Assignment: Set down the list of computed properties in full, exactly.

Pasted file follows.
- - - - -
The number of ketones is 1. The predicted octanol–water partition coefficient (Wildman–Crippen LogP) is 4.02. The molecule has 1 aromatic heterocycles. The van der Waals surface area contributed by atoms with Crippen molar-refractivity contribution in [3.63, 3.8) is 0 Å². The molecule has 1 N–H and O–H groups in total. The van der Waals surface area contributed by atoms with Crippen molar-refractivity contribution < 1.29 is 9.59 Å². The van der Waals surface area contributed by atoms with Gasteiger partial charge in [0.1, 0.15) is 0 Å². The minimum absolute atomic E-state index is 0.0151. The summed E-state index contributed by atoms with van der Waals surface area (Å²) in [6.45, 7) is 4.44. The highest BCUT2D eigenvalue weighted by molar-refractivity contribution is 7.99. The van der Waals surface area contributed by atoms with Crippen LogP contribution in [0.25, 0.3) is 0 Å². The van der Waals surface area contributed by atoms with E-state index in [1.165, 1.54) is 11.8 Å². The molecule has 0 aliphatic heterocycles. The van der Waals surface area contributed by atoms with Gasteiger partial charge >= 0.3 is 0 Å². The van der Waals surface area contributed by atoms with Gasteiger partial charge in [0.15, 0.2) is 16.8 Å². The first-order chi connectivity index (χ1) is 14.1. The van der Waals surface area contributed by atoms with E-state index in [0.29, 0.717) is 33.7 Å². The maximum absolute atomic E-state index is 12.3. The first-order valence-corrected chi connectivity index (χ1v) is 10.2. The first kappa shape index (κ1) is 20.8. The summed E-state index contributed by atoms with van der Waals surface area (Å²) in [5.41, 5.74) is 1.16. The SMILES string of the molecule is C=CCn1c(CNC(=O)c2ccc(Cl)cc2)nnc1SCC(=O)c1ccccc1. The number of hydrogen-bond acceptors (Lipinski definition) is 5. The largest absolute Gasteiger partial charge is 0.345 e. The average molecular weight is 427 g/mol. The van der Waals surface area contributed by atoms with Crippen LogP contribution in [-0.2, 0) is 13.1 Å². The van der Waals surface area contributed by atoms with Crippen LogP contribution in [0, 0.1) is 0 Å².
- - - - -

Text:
The number of ketones is 1. The predicted octanol–water partition coefficient (Wildman–Crippen LogP) is 4.02. The molecule has 1 aromatic heterocycles. The van der Waals surface area contributed by atoms with Crippen molar-refractivity contribution in [3.63, 3.8) is 0 Å². The molecule has 1 N–H and O–H groups in total. The van der Waals surface area contributed by atoms with Crippen molar-refractivity contribution < 1.29 is 9.59 Å². The van der Waals surface area contributed by atoms with Gasteiger partial charge in [0.1, 0.15) is 0 Å². The minimum absolute atomic E-state index is 0.0151. The summed E-state index contributed by atoms with van der Waals surface area (Å²) in [6.45, 7) is 4.44. The highest BCUT2D eigenvalue weighted by molar-refractivity contribution is 7.99. The van der Waals surface area contributed by atoms with Crippen LogP contribution in [0.25, 0.3) is 0 Å². The van der Waals surface area contributed by atoms with E-state index in [1.165, 1.54) is 11.8 Å². The molecule has 0 aliphatic heterocycles. The van der Waals surface area contributed by atoms with Gasteiger partial charge >= 0.3 is 0 Å². The van der Waals surface area contributed by atoms with Gasteiger partial charge in [0.15, 0.2) is 16.8 Å². The first-order chi connectivity index (χ1) is 14.1. The van der Waals surface area contributed by atoms with E-state index in [0.29, 0.717) is 33.7 Å². The maximum absolute atomic E-state index is 12.3. The first-order valence-corrected chi connectivity index (χ1v) is 10.2. The first kappa shape index (κ1) is 20.8. The summed E-state index contributed by atoms with van der Waals surface area (Å²) in [5.41, 5.74) is 1.16. The SMILES string of the molecule is C=CCn1c(CNC(=O)c2ccc(Cl)cc2)nnc1SCC(=O)c1ccccc1. The number of hydrogen-bond acceptors (Lipinski definition) is 5. The largest absolute Gasteiger partial charge is 0.345 e. The average molecular weight is 427 g/mol. The van der Waals surface area contributed by atoms with Crippen LogP contribution in [-0.2, 0) is 13.1 Å². The van der Waals surface area contributed by atoms with Crippen LogP contribution in [0, 0.1) is 0 Å².